EPA Reaffirms PVC's Negative Health Impacts

Bill Walsh - March 19, 2012

EPA Actions Offer More Support for LEED 2012 Approach to Chemicals of Concern: Comment Period Ends 3/20/12

Two actions from the US EPA last month reaffirm the serious and unique negative health impacts of the polyvinyl chloride (PVC) plastic lifecycle. For the green building community, the Agency's latest evaluations of PVC and dioxin affirm both the US Green Building Council's 2007 conclusion that PVC is not a healthy building material, and lend further support for a proposed LEED credit that would reward the avoidance of chemicals of concern, including halogenated plastics. It is clearer than ever why halogenated plastics such as PVC should be avoided in green buildings, and we urge your support for the draft "Chemicals of Concern" credit in LEED 2012. [You can read my colleague Tom Lent's comments on LEED 2012 and add your own here in LEED-user.]

On February 13, 2012, the US EPA issued new restrictions on highly toxic emissions from PVC manufacturing facilities. The rules place new restrictions on two known human carcinogens uniquely associated with the PVC lifecycle: vinyl chloride and dioxin.[1] EPA estimates that total air toxics emissions from covered facilities will be reduced by 238 tons, and that dioxin emissions will be reduced by 0.017 grams.

While dioxin emissions are so toxic that they are measured in hundredths of grams, EPA's studies of dioxin emissions are measured in generations. On February 17, 2012, after 27 years of review, EPA released the first of two much-anticipated reports that reassess dioxin's toxicity. The studies were undertaken in response to industry challenges to the original science, and their release has been held up for years by chemical, plastics and industrial-scale agriculture and food processing interests. (Dioxin accumulates in fatty foods such as meat and dairy products.)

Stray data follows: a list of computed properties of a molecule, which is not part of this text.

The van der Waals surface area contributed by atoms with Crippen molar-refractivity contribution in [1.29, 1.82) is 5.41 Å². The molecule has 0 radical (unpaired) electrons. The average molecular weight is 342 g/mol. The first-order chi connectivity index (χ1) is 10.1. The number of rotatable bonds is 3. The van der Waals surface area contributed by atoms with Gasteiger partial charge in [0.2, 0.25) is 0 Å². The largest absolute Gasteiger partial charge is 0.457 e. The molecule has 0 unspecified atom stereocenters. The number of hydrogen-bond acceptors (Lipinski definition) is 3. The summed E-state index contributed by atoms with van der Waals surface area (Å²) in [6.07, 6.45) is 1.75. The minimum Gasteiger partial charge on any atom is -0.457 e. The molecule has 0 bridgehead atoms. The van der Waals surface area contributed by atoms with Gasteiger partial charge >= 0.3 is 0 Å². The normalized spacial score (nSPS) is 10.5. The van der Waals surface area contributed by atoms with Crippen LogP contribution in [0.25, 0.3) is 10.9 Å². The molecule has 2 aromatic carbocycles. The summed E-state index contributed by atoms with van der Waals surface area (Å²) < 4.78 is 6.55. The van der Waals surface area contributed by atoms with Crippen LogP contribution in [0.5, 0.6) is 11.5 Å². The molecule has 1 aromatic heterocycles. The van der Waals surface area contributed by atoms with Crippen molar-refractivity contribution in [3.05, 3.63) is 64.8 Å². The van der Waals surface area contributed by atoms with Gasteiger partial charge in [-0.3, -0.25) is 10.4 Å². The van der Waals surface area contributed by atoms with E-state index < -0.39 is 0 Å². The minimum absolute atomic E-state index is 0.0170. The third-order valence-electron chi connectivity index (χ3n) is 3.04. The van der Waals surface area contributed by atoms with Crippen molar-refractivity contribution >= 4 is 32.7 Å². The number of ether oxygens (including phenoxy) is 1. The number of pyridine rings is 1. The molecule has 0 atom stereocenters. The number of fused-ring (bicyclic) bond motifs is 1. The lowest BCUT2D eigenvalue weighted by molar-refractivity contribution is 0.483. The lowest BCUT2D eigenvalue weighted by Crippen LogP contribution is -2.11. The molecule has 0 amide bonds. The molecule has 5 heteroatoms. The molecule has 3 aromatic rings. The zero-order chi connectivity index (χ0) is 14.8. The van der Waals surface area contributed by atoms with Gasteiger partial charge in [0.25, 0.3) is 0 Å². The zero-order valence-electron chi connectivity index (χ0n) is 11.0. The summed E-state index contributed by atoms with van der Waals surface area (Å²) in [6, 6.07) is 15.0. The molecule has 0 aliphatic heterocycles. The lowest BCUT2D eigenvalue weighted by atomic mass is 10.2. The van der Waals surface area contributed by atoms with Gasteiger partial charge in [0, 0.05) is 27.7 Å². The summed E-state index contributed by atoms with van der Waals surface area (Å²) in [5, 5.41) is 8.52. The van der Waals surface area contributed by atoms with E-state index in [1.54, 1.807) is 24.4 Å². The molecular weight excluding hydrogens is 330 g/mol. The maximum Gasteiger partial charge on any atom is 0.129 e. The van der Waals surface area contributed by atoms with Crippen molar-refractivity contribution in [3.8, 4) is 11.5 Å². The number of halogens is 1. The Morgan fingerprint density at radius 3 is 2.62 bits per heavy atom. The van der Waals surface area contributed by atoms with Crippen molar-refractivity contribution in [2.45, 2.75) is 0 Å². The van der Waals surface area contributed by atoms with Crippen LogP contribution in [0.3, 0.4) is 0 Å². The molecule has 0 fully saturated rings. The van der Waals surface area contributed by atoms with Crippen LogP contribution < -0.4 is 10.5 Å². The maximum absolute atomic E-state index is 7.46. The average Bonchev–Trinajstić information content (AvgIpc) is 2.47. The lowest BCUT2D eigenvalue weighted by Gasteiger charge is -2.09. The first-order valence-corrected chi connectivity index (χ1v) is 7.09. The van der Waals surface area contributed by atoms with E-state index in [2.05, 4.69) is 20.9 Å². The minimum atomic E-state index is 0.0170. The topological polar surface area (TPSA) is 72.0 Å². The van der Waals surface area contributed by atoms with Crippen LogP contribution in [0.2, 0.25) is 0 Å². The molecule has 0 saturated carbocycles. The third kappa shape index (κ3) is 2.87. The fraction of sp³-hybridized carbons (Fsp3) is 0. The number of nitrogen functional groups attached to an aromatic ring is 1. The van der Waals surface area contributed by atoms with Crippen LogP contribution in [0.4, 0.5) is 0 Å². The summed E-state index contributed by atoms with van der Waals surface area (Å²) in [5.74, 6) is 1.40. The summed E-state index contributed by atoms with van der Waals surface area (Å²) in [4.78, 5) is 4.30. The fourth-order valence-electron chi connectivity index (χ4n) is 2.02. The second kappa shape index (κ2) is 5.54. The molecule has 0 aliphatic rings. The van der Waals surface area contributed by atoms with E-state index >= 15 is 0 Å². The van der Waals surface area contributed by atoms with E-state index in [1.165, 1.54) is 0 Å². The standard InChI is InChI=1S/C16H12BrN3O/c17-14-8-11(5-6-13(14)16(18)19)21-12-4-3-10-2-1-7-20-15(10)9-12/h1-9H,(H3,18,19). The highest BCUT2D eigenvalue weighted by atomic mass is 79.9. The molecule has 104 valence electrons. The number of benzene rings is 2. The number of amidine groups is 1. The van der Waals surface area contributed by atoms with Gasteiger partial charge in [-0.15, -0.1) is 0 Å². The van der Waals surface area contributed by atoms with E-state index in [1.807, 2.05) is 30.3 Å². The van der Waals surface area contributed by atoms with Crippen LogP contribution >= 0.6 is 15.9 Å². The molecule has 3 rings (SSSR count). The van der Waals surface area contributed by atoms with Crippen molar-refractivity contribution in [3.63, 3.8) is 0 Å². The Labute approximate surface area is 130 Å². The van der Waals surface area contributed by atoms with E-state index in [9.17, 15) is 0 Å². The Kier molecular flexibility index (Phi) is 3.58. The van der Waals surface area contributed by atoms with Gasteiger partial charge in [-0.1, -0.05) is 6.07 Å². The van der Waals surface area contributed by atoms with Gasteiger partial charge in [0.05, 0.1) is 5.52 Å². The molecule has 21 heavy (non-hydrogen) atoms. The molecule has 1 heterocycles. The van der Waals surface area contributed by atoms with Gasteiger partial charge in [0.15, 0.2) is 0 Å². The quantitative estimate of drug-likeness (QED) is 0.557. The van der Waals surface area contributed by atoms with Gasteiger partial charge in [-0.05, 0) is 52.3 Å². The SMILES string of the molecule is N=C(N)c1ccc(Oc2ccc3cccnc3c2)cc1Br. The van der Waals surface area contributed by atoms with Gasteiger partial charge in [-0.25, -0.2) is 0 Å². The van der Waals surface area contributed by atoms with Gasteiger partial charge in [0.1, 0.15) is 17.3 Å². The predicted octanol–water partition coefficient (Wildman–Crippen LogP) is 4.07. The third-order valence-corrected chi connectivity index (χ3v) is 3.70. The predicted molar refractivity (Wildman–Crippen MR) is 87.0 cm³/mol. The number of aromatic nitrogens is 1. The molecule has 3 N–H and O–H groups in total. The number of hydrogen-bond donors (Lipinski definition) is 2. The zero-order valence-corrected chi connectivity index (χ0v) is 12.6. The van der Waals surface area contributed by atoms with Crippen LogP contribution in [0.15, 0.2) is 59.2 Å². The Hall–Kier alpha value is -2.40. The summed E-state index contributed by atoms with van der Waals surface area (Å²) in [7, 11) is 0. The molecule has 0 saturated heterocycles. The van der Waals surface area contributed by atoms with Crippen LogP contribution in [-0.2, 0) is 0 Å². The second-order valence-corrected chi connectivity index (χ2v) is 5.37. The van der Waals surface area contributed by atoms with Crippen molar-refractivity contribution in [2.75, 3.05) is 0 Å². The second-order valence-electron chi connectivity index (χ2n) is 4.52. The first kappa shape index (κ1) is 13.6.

In the report released last month, EPA affirmed the link between dioxin exposure and non-cancer health effects (including developmental and reproductive problems, damage to the immune system, and hormone disruption), concluding that the exhaustive reassessment served to "increase the confidence" in EPA's threshold levels for acceptable dioxin exposure, both qualitatively and quantitatively. These threshold levels are measured in a unit called toxicity equivalency (TEQ), and EPA set the acceptable daily exposure to dioxin at 0.7 picograms per kilogram of body weight.[2] A picogram is a trillionth of a gram.

EPA's press releases stressed anticipated declines in the levels of toxic chemical emissions associated with the PVC lifecycle, but stubborn facts in the actual studies contradict that optimistic spin. For example, the new emissions regulations do not apply to all facilities in the PVC manufacturing chain, just 15 facilities that produce polymers. The rules will not take effect for at least two to three years, and compliance may be delayed at a company's request. Critically, although EPA notes that "children are known to be more sensitive to the cancer risks posed by inhaling vinyl chloride, one of the known carcinogens emitted by this source category," the new emissions standards are not health-based.[3] That is to say, the allowable emissions are still not calibrated to ensure public health, especially children's health. Indeed, EPA did not provide data on how much vinyl chloride or dioxin will continue to be released after the new rules take effect.